Sharifrazi’s co-defendant pleaded guilty in 2010 and fully served his sentence, which included both jail time and a restitution order at Southern University.

US Attorney Gathe said, “This lawsuit demonstrates that neither time nor distance will deter the federal government and our partners from seeking justice. I want to thank our prosecutors and federal and state law enforcement agencies who made this outcome possible.

“This conviction demonstrates the tireless work of the FBI and our partners to bring to justice individuals like former Southern University professor Parviz Sharifraz, who engaged in fraudulent schemes that had a blatant impact on the ‘University of the South,’ said FBI Special Agent in Charge Douglas A. Williams, Jr. of the Office of the Inspector General of Louisiana and the Office of the Inspector General of the United States Department of Education for their collaborative efforts to identify, investigate, and bring to justice criminals who seek to harm American universities through fraud and deception.

“Today’s sentencing exemplifies patience and the long arm of the law in its pursuit of financial fraud and money laundering violations,” said James E. Dorsey, Special Agent in Charge of the United Nations Field Office. Atlanta from the IRS-CI. “Mr. Parviz Shafrazi perpetuated an elaborate plan motivated by his insatiable greed and blatant disregard for the enormous damage inflicted on Southern University and its students. Rest assured that IRS Criminal Investigation, in conjunction with our federal partners, will hold those who engage in similar behavior fully responsible.

Louisiana Inspector General Stephen Street commented, “Justice for Mr. Sharifrazi has been delayed for more than a decade because of his deliberate choice to stay out of the country rather than face the music of his crimes. Today’s sentencing finally brings closure and the consequences of a carefully crafted criminal scheme to defraud the higher education institution at which Mr Sharifrazi was employed. Hopefully this also sends the message that the wheels of justice can sometimes turn slowly, but they do turn. No matter how long it takes, the Louisiana OIG will continue to work with our law enforcement partners to relentlessly pursue public corruption in all its forms. Street added, “I want to congratulate U.S. Attorney Ron Gathe and his staff, and our partners at the FBI, IRS, and Department of Education OIG on another successful outcome.”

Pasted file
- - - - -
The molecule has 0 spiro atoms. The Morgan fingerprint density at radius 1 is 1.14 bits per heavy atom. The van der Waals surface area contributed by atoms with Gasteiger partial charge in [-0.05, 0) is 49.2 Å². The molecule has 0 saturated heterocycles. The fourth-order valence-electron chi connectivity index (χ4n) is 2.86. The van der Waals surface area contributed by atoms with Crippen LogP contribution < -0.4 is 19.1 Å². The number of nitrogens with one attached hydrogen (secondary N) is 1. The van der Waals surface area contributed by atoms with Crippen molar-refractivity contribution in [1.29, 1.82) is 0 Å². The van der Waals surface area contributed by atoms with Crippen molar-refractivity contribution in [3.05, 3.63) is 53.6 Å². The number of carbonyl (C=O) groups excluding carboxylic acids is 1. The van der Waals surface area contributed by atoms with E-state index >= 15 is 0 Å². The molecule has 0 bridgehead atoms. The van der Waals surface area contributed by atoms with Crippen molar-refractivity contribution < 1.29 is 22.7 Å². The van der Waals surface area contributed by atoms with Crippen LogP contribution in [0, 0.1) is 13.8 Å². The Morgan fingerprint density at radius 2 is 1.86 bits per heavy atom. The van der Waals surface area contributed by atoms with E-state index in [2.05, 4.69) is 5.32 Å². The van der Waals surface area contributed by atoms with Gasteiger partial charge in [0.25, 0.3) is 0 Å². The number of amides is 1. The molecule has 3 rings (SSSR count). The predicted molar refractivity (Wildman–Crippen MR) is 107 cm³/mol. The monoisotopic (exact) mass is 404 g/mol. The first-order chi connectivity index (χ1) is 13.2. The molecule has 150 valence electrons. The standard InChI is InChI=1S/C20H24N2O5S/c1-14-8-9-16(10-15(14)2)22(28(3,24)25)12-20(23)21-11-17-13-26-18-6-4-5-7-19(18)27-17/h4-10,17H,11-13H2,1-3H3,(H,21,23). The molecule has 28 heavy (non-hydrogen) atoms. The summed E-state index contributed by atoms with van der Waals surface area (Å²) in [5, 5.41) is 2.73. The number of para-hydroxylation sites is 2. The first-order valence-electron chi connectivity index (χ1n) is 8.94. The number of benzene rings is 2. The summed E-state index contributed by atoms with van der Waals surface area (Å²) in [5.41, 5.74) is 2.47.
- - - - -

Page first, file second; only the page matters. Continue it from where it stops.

This matter was investigated by the Federal Bureau of Investigation, the Internal Revenue Service-Criminal Investigation, the Louisiana Office of Inspector General, and the US Department of Education’s Office of Inspector General, with essential assistance from the US Marshal’s Service. The case was prosecuted by Assistant United States Attorney Alan A. Stevens, who is also senior litigation counsel for the United States Attorney’s Office.